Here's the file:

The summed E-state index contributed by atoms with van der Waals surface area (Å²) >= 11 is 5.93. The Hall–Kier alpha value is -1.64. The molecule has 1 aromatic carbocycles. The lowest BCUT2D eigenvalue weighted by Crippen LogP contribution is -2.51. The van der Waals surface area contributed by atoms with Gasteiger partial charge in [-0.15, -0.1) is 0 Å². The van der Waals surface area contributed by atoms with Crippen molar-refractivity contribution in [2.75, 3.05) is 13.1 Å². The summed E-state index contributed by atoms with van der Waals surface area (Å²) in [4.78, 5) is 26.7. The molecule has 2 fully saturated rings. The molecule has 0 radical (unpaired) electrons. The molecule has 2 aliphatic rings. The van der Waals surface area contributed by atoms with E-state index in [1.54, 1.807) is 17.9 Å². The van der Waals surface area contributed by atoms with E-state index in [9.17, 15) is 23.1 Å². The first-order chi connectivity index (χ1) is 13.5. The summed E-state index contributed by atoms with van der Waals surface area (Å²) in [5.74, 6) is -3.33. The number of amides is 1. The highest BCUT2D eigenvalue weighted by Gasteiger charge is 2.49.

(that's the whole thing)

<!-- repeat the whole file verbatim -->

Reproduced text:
The summed E-state index contributed by atoms with van der Waals surface area (Å²) >= 11 is 5.93. The Hall–Kier alpha value is -1.64. The molecule has 1 aromatic carbocycles. The lowest BCUT2D eigenvalue weighted by Crippen LogP contribution is -2.51. The van der Waals surface area contributed by atoms with Gasteiger partial charge in [-0.15, -0.1) is 0 Å². The van der Waals surface area contributed by atoms with Crippen molar-refractivity contribution in [2.75, 3.05) is 13.1 Å². The summed E-state index contributed by atoms with van der Waals surface area (Å²) in [4.78, 5) is 26.7. The molecule has 2 fully saturated rings. The molecule has 0 radical (unpaired) electrons. The molecule has 2 aliphatic rings. The van der Waals surface area contributed by atoms with E-state index in [1.54, 1.807) is 17.9 Å². The van der Waals surface area contributed by atoms with E-state index in [9.17, 15) is 23.1 Å². The first-order chi connectivity index (χ1) is 13.5. The summed E-state index contributed by atoms with van der Waals surface area (Å²) in [5.74, 6) is -3.33. The number of amides is 1. The highest BCUT2D eigenvalue weighted by Gasteiger charge is 2.49.